Bill Holmberg’s profound impact on those who knew him (1928 – 2016)

Bill Holmberg with intern Laura Brenner Kimes at an ACORE event

 

We were incredibly privileged to have Bill Holmberg on our board of directors from the very beginning in 1995 until his passing on September 8, 2016. Bill was a major advocate and pioneer for renewable energy in Washington, D.C. In honor of Bill’s extraordinary career and contribution from war hero to environmental advocate, we would like to share reflections from those who knew and worked with him.

From former Senate Majority Leader Tom Daschle:

I have known Bill Holmberg ever since I came to Washington as a freshman Congressman more than 20 years ago. I know Bill not as a war hero, but as an indefatigable champion of the environment and as a visionary who understood the potential of renewable fuels for improving air quality and reducing our dependence on imported oil long before they were accepted as a viable alternative to fossil fuels.
Bill is a true American hero who stands as a model for us all. His selfless commitment to making the world a better place to live has been demonstrated not only on distant battlefields, but also by his daily pursuit of a more secure, environmentally sustainable, and just society.

From Laura Brenner Kimes worked with Bill as an intern at ACORE:

Sad news about the passing of a great leader and mentor.

Bill Holmberg was my first boss, a soldier through and through, for whatever was lucky enough to be his mission. As I knew him, that usually meant advocating tirelessly for biomass, healthy soil, and a clean energy economy. As Bill himself would probably recall, that meant fighting against the system and the norm when the norm was wrong: fighting for civil rights, fighting for greater transparency, fighting for community building in Iraq, fighting for social and environmental justice. A few times, that also meant Bill going to battle on my behalf, a kindness that launched my career and that I think of often. From Bill’s 80th birthday, I also know and heard so many others who have worked for him echo the same.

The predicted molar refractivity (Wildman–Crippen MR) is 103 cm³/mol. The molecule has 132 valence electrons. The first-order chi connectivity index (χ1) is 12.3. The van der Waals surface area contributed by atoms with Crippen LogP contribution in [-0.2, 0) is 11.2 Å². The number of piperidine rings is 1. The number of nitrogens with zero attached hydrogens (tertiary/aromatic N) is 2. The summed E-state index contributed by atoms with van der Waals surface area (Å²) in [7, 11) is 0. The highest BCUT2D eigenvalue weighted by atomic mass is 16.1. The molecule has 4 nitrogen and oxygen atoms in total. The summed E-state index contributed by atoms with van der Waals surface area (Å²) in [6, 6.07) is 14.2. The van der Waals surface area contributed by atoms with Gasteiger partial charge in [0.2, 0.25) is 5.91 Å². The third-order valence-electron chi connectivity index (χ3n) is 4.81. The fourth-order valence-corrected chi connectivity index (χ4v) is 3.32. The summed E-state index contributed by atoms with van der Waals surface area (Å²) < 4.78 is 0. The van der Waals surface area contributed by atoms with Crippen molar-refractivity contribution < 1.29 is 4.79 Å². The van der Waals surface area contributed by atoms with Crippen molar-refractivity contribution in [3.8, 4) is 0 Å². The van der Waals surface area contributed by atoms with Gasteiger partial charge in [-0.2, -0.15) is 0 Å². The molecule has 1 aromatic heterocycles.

So many memories to cherish and lessons to learn (and relearn now years later with more capacity to understand) from working with Bill to launch his Biomass Coordinating Council and helping grow that part of ACORE. Bill was the first person to show me what it means to really fight for something with tenacity and grit and charm, how to lose, and how to be the last one standing and win. Bill was also the first person to show me how people are the strength of any mission/movement and how to motivate and mobilize. In the earlier days of conversations about building the renewables industry, Bill was the consistent voice at the table reminding not to overengineer so as to forget about the people and communities that our work is designed to help.

I can’t count how many lunches I was privileged to be able to attend at the Army Navy Town Club (Navy Bean Soup lunch and iced tea) to watch Bill create excitement and motivation and rally deep purpose among friends and new acquaintances. He had a way about him that would draw in anyone to hear what he had to say, and then they would leave with a new mission, assigned to them by Bill. Subsequent lunches would be progress reports and new missions. Bill’s brand of leadership is one that I’ve come to aspire to in my own career.

Though it’s been years since I worked for Bill, there are only a few phone numbers I remember by heart, and Bill’s is one of them. From the days when we shared an office, I can still see him in his jean vest and hear him leaving a message on someone’s voicemail, asking to call back to discuss the next battle in this biomass and cleantech (and really, sustainability) revolution.